18th June 2010 10:12 pm
I don’t know how or when it happened, but suddenly I’ve noticed that a hell of a lot of people I wouldn’t normally expect to pay much attention when someone nags them to update their web browser are using Google Chrome. Non computer-savvy work colleagues are using it, and even my father has dumped Internet Explorer 8 in favour of Chrome - yet he wouldn’t consider Firefox despite my years of virtually begging him to switch!
In May 2010, the statistics on W3Schools.com are quite telling. Google Chrome makes up 14.5% of the hits on the site, which is higher than either IE6 or IE7 - IE8 is the only version of Internet Explorer that’s still ahead. Chrome is still behind Firefox, which takes up a huge 46.9% of the hits, but it’s not bad for a browser that’s been out for less than two years. More notably, Chrome has increased its market share by around 5% in the last six months, while IE6 has declined by a little over 3%. Granted, W3Schools is likely to be frequented mostly by web professionals who use more modern browsers, but in terms of the decline of IE6 at least, they’re backed up by Statcounter, who have reported that IE6 usage has fallen below 5% for the first time.
But why is this happening? Accepted wisdom for some time has been that non-technical users just use whatever browser comes with their computer, thus giving IE a huge advantage, but the increasing popularity of Chrome runs counter to this, so it’s clearly more complex than that. So much of its growth has been very recent that I don’t think it’s likely to be technically adept users, many of whom are already attached to Firefox or Safari (I still use Firefox sometimes myself, although for most things I’ve switched to Chrome).
I think part of the reason is the fact that Google are dropping IE6 support on their sites, particularly YouTube, which is a hugely popular site, thus forcing people to ditch IE6 for something else. Naturally, Google provide links to download Chrome on the site, so maybe people are just going for the first alternative they see that will work.
Have you noticed this? Why do you think some non-technical users are switching to Chrome when they wouldn’t switch to Firefox?
8th June 2010 10:24 pm
I’m currently working on my very first website for anyone other than myself. It’s a simple brochure-style website advertising a friend’s chalet at a seaside resort, which she wants to be able to rent out, and includes a simple contact form so that people can get in touch to ask questions or make a booking enquiry. Now, at present Python is the only programming language I know at all well that’s useful for server-side scripting, but I decided to have a bash at building it using PHP, since that’s pretty well supported and there’s loads of tutorials and resources for teaching PHP to newbies, as well as innumerable third-party scripts and libraries. Also, PHP’s such a popular language that you can’t really get away from it if you want to get into web development - I see loads of PHP jobs advertised but very few Python ones. So I figured it’ll be useful to have picked up a little PHP.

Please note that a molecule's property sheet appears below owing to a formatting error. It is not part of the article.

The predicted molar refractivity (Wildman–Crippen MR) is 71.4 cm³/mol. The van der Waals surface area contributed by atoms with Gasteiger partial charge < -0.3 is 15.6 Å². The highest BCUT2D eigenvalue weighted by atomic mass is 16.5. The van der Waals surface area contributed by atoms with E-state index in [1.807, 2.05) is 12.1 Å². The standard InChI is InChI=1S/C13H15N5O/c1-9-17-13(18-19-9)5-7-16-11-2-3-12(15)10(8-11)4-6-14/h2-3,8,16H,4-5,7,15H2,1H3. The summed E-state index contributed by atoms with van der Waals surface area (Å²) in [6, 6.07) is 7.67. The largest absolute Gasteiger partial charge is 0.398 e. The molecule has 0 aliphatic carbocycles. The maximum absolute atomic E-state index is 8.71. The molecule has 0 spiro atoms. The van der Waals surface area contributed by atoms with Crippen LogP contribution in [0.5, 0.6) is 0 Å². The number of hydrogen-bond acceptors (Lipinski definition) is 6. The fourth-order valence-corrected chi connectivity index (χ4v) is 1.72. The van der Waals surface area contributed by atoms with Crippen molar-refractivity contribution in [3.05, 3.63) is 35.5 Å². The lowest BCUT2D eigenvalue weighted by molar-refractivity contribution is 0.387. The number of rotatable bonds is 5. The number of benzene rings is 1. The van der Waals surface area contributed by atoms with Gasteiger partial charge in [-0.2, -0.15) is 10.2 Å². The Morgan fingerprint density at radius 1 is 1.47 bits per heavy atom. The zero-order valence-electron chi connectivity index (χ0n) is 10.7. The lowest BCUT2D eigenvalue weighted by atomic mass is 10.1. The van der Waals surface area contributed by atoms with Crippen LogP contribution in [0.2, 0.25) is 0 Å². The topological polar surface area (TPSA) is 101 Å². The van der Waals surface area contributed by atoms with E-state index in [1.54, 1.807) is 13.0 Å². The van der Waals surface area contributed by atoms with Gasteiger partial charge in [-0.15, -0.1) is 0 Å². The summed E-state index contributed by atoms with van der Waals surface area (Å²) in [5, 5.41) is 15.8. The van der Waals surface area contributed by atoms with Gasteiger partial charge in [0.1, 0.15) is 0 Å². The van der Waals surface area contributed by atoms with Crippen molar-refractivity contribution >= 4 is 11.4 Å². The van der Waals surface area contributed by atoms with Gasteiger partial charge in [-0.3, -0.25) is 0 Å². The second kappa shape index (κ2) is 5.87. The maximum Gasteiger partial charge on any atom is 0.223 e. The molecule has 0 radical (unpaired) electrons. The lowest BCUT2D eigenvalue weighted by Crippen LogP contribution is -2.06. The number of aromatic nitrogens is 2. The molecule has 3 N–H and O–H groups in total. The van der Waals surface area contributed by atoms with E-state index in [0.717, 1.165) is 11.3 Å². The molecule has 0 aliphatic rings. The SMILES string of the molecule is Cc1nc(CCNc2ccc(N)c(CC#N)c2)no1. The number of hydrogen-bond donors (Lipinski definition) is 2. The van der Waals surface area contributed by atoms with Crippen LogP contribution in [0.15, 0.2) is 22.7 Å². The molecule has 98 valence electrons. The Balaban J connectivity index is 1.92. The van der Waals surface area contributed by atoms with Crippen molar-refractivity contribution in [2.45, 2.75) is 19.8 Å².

I got the form working, and I’ve added reCAPTCHA support to it to help prevent spam. All in all the form is working well, and it didn’t take a great deal of PHP knowledge to write the script. I’m already pretty confident that it’s a language I can work with in future, possibly even on a professional basis. That said, I can already tell that I will never like working with PHP as much as I like working with Python - the syntax is far less elegant than that of Python, and the object-orientation looks and feels much more clumsy to me.
15th May 2010 5:27 pm
If someone asks you to name an application for creating web pages, the chances are that one of the first things you’ll think of is Adobe Dreamweaver. While it may not have quite as much mindshare as its Creative Suite stablemate Photoshop, it’s still regarded as the premier application for creating web pages.
However, that status leads to many novice developers, or ordinary people who just want to set up one website, thinking that they need to use it, and that’s completely wrong. At work we have an intranet with a discussion forum, and someone with no experience of creating web pages was asking for advice on the best application to use to create a website, and of course someone suggested Dreamweaver, something I strongly disagree with.